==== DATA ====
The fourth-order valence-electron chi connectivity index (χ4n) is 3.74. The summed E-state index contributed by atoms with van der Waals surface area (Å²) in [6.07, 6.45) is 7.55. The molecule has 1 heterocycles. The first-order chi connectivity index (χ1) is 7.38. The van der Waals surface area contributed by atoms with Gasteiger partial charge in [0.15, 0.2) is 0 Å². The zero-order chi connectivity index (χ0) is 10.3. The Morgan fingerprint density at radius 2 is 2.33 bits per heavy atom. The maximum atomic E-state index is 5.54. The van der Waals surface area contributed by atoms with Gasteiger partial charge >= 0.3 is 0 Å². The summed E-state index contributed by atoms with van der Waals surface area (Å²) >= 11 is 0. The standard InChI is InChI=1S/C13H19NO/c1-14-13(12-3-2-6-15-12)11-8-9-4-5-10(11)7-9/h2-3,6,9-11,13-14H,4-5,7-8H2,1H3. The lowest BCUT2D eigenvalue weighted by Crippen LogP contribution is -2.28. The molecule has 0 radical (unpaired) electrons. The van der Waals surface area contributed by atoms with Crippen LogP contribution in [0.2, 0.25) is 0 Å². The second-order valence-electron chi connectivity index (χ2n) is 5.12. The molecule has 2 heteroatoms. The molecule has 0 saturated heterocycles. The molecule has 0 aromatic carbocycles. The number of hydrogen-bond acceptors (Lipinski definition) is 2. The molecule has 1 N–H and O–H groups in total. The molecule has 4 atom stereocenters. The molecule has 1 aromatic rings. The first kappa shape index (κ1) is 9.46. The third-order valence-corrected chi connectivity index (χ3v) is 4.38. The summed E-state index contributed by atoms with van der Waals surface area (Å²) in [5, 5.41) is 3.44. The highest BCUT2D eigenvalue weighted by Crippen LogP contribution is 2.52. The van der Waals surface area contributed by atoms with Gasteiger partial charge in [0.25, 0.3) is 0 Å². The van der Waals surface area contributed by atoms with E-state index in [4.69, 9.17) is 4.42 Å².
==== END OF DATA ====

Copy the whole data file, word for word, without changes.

The fourth-order valence-electron chi connectivity index (χ4n) is 3.74. The summed E-state index contributed by atoms with van der Waals surface area (Å²) in [6.07, 6.45) is 7.55. The molecule has 1 heterocycles. The first-order chi connectivity index (χ1) is 7.38. The van der Waals surface area contributed by atoms with Gasteiger partial charge in [0.15, 0.2) is 0 Å². The zero-order chi connectivity index (χ0) is 10.3. The Morgan fingerprint density at radius 2 is 2.33 bits per heavy atom. The maximum atomic E-state index is 5.54. The van der Waals surface area contributed by atoms with Gasteiger partial charge >= 0.3 is 0 Å². The summed E-state index contributed by atoms with van der Waals surface area (Å²) >= 11 is 0. The standard InChI is InChI=1S/C13H19NO/c1-14-13(12-3-2-6-15-12)11-8-9-4-5-10(11)7-9/h2-3,6,9-11,13-14H,4-5,7-8H2,1H3. The lowest BCUT2D eigenvalue weighted by Crippen LogP contribution is -2.28. The molecule has 0 radical (unpaired) electrons. The van der Waals surface area contributed by atoms with Crippen LogP contribution in [0.2, 0.25) is 0 Å². The second-order valence-electron chi connectivity index (χ2n) is 5.12. The molecule has 2 heteroatoms. The molecule has 0 saturated heterocycles. The molecule has 0 aromatic carbocycles. The number of hydrogen-bond acceptors (Lipinski definition) is 2. The molecule has 1 N–H and O–H groups in total. The molecule has 4 atom stereocenters. The molecule has 1 aromatic rings. The first kappa shape index (κ1) is 9.46. The third-order valence-corrected chi connectivity index (χ3v) is 4.38. The summed E-state index contributed by atoms with van der Waals surface area (Å²) in [5, 5.41) is 3.44. The highest BCUT2D eigenvalue weighted by Crippen LogP contribution is 2.52. The van der Waals surface area contributed by atoms with Gasteiger partial charge in [0.25, 0.3) is 0 Å². The van der Waals surface area contributed by atoms with E-state index in [4.69, 9.17) is 4.42 Å².